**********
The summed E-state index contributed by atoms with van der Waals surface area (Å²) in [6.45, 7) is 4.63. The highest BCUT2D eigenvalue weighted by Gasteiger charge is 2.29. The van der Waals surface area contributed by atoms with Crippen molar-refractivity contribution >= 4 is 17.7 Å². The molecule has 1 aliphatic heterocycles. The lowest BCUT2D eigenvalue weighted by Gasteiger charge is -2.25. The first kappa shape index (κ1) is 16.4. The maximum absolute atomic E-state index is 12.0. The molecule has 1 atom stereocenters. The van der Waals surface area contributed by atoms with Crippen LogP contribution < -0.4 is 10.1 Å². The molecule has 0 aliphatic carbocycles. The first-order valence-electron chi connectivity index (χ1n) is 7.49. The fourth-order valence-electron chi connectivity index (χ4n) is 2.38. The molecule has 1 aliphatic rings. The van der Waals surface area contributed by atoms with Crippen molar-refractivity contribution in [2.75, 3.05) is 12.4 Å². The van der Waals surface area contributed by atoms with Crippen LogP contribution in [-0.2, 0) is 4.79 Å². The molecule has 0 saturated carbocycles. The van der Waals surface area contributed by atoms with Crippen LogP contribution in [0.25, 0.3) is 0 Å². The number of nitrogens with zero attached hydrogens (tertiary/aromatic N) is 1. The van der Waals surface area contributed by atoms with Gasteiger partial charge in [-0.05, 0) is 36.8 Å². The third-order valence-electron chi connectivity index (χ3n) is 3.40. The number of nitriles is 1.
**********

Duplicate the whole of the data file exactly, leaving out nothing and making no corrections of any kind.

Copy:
The summed E-state index contributed by atoms with van der Waals surface area (Å²) in [6.45, 7) is 4.63. The highest BCUT2D eigenvalue weighted by Gasteiger charge is 2.29. The van der Waals surface area contributed by atoms with Crippen molar-refractivity contribution >= 4 is 17.7 Å². The molecule has 1 aliphatic heterocycles. The lowest BCUT2D eigenvalue weighted by Gasteiger charge is -2.25. The first kappa shape index (κ1) is 16.4. The maximum absolute atomic E-state index is 12.0. The molecule has 1 atom stereocenters. The van der Waals surface area contributed by atoms with Crippen LogP contribution < -0.4 is 10.1 Å². The molecule has 0 aliphatic carbocycles. The first-order valence-electron chi connectivity index (χ1n) is 7.49. The fourth-order valence-electron chi connectivity index (χ4n) is 2.38. The molecule has 1 aliphatic rings. The van der Waals surface area contributed by atoms with Crippen molar-refractivity contribution in [2.75, 3.05) is 12.4 Å². The van der Waals surface area contributed by atoms with Crippen LogP contribution in [-0.2, 0) is 4.79 Å². The molecule has 0 saturated carbocycles. The van der Waals surface area contributed by atoms with Crippen LogP contribution in [0.25, 0.3) is 0 Å². The number of nitrogens with zero attached hydrogens (tertiary/aromatic N) is 1. The van der Waals surface area contributed by atoms with Gasteiger partial charge in [-0.05, 0) is 36.8 Å². The third-order valence-electron chi connectivity index (χ3n) is 3.40. The number of nitriles is 1.